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IRS Tax Notice CPA discusses IRS payment options: currently not collectible status, installment agreement and offer in compromise

IRS tax notice CPA

It’s better not to owe any IRS tax, but here are a few tips if you do. (399) 399-2705.

Even the best IRS tax Notice CPA can’t always bring your tax bill down to zero. I’ll cover three ways to settle with the IRS if you can’t pay them completely at the moment:

  • IRS Installment Agreement. Here the IRS sets up a monthly payment plan. I’ll discuss strategies below.
  • Form 656 Booklet, Offer in Compromise. The infamous penny on the dollar technique where the IRS accepts less than what you owe as full payment.
  • Currently not collectible status. Sort of an IRS limbo where you’re not paying anything, but the IRS stays poised to collect if your situation changes.

Ask For Penalty Abatement

IRS tax notice CPAs see huge penalties demanded by the IRS. Sometimes they’ll abate some of them. But you have to ask. I’ve never seen them forgive interest unless the tax liability decreases, say from submitting back tax returns. No form is required. We usually just write a letter.

IRS Installment Agreements

Use IRS Form 9465, Installment Agreement Request, to apply a monthly payment plan. The IRS automatically grants Installment Agreements on most tax bills although there’s a collection assessment form required if the amount exceeds $25,000. Sometimes they’ll go for 72 months.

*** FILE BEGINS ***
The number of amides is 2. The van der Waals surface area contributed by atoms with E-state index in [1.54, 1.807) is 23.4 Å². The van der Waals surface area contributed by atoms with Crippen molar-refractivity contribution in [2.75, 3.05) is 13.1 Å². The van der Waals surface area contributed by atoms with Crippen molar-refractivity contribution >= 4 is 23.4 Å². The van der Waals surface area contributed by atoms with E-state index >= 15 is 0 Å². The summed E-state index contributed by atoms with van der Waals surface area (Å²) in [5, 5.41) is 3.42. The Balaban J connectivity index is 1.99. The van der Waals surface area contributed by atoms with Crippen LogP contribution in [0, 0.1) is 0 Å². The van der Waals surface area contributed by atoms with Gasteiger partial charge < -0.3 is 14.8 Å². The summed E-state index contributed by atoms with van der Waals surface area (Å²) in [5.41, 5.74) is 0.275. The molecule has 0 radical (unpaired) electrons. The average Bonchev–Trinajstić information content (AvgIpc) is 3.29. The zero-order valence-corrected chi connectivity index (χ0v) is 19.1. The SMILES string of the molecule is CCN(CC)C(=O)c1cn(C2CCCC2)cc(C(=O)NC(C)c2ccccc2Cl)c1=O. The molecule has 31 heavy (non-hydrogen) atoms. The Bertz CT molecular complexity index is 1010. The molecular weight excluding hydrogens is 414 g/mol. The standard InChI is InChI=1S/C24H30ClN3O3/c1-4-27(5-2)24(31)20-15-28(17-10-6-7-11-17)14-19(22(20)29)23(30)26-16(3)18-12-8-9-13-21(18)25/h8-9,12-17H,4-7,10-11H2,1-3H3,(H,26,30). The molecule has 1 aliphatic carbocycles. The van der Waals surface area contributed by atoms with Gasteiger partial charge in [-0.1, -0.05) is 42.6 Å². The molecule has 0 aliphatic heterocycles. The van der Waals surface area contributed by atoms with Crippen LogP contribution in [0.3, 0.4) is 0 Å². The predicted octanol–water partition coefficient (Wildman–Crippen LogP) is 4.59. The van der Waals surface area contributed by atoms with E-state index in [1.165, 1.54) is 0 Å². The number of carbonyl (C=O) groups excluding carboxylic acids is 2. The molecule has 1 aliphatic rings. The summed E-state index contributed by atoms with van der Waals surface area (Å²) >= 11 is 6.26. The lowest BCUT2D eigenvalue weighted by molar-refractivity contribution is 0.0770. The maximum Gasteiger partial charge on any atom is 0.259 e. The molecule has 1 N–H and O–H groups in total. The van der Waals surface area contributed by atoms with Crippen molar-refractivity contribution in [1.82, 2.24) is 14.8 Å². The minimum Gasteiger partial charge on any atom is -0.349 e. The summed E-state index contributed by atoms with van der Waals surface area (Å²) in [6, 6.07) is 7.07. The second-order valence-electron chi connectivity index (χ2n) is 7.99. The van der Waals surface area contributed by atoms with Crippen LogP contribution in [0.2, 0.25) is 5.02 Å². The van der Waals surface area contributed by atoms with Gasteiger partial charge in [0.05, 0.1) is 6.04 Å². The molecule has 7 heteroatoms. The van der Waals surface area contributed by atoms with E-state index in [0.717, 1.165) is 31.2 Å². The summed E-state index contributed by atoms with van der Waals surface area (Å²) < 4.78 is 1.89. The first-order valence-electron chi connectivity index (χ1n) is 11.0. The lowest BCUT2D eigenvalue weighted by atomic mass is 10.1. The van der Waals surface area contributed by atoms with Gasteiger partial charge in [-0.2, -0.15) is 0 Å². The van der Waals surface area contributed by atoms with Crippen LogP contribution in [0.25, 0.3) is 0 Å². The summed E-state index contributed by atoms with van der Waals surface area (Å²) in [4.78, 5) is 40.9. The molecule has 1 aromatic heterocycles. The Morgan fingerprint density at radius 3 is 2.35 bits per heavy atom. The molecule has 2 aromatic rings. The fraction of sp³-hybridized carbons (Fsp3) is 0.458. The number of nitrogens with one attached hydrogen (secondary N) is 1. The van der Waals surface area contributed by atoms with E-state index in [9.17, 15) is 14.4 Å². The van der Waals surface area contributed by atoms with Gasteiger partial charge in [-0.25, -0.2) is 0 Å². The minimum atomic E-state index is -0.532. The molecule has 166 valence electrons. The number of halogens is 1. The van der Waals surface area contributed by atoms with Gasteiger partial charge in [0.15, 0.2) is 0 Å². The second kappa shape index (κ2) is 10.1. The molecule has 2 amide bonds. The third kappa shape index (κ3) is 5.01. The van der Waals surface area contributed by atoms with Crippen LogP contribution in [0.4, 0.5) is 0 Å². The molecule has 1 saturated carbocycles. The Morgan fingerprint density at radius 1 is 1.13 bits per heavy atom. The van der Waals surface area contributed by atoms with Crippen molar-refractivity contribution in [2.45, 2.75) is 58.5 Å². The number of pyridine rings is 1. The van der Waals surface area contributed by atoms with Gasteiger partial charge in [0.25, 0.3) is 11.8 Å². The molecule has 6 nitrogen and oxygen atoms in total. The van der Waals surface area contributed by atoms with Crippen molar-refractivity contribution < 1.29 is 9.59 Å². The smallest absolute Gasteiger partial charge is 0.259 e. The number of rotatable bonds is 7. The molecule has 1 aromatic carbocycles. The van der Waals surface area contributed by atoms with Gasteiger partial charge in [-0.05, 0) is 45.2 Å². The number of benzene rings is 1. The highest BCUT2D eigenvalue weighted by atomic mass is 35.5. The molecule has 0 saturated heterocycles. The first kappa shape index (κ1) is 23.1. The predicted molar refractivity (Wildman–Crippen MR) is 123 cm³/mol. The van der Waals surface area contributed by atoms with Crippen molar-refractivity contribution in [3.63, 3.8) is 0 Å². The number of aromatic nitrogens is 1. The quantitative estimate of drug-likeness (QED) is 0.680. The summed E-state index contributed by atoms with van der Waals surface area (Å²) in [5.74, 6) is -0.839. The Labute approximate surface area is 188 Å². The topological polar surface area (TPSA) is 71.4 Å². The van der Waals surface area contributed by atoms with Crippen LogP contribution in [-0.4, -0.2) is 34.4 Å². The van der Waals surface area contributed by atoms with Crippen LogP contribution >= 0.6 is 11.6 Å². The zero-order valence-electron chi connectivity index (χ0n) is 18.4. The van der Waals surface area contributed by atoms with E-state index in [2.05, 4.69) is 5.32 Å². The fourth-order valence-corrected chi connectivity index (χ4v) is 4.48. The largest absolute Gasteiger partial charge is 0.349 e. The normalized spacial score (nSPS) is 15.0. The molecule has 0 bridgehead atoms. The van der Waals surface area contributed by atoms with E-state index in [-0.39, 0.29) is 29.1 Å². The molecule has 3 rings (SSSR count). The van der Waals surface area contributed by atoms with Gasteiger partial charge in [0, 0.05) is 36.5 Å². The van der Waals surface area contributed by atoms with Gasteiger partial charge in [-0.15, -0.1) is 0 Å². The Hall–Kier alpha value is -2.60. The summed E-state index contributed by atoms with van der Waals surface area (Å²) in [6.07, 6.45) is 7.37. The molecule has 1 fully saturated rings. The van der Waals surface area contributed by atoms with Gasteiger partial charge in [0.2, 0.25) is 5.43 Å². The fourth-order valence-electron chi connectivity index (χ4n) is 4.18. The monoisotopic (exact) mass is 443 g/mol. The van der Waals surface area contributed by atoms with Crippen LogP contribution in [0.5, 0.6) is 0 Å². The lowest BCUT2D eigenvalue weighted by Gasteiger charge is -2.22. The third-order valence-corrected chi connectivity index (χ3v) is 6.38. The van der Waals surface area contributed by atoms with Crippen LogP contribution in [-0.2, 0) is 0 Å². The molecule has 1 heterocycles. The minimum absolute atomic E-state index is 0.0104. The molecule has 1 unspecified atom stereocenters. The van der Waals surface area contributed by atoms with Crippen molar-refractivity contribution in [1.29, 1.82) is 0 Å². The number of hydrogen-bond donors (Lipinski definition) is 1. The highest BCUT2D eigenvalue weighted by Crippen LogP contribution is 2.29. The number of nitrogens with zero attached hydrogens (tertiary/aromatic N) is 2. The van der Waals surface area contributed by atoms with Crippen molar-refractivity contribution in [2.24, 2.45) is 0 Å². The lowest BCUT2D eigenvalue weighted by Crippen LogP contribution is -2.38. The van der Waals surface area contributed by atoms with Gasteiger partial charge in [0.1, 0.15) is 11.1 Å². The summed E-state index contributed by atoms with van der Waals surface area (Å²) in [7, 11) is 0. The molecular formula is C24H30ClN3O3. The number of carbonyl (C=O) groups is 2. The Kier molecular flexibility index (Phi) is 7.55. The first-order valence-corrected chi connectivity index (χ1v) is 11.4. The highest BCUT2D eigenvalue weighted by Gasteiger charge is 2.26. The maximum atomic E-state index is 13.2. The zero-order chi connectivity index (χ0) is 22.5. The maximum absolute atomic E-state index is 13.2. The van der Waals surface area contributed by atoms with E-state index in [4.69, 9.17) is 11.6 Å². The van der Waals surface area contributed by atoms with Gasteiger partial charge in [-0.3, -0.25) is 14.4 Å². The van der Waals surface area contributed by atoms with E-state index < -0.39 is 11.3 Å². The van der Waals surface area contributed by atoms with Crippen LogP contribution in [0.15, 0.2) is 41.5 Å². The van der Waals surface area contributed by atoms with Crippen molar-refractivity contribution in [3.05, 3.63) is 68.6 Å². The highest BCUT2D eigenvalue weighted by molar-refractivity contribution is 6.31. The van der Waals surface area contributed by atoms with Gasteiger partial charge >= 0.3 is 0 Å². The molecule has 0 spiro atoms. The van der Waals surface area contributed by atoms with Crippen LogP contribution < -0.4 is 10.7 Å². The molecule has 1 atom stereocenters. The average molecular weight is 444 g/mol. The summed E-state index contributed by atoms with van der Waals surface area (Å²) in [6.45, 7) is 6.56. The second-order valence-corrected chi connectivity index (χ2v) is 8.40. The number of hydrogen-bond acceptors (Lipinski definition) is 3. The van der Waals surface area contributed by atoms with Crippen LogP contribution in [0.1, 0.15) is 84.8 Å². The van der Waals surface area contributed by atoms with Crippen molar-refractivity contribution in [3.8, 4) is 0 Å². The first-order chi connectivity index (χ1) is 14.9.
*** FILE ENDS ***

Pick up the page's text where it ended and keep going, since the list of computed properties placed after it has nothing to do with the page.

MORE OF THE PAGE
Cons of Installment Agreements:

  • You’re paying your taxes unlike Currently not Collectible Status.
  • You’re paying your entire tax bill unlike the IRS Offer in Compromise.
  • You must stay current with your tax reporting obligations.
  • You must stay current with your ongoing IRS estimated tax payments.
  • Fees apply.
  • Interest applies.

“You don’t buy any IRS goodwill by paying more down payment or paying higher monthly payments. If you miss an IRS Installment Agreement payment, there are consequences.”
– Gary Bode, IRS tax notice CPA

 IRS Installment Agreement Strategies

  • Like any creditor, if you miss a few monthly payments there are consequences.
    • Remember you’re dealing with the most powerful creditor in the US.
  • Pay a low down payment.
  • Select a low monthly payment.
  • Don’t send them extra amounts unless you can pay them in full.
  • Save money on the side.
  • Pay them in full when your money saved allows it.

Currently not Collectible Status

  • Basically to qualify you must not have any ongoing income over the bare essentials of living.
  • You generally have no assets the IRS can seize.
  • The IRS pauses collections.
    • Sometimes for years.
  • Sometimes known as section 53.
  • Sometimes known as a hardship case.
  • There’s a collection assessment form required.
    • IRS Form 433-A, Collection Information Statement for Wage Earners and Self-Employed Individuals.
    • IRS Form 433-F Collection Information Statement.
  • You don’t have to be current with your IRS reporting obligations. Strange but true.

Offer in Compromise

Here you pay less than what you owe and the IRS accepts it as payment in full. The offer in compromise has a colorful history including criminal charges against major “offer” mills that prowled on late night TV.  The IRS has an online pre-qualifier tool. My approach? We don’t charge for helping you with the qualifier.



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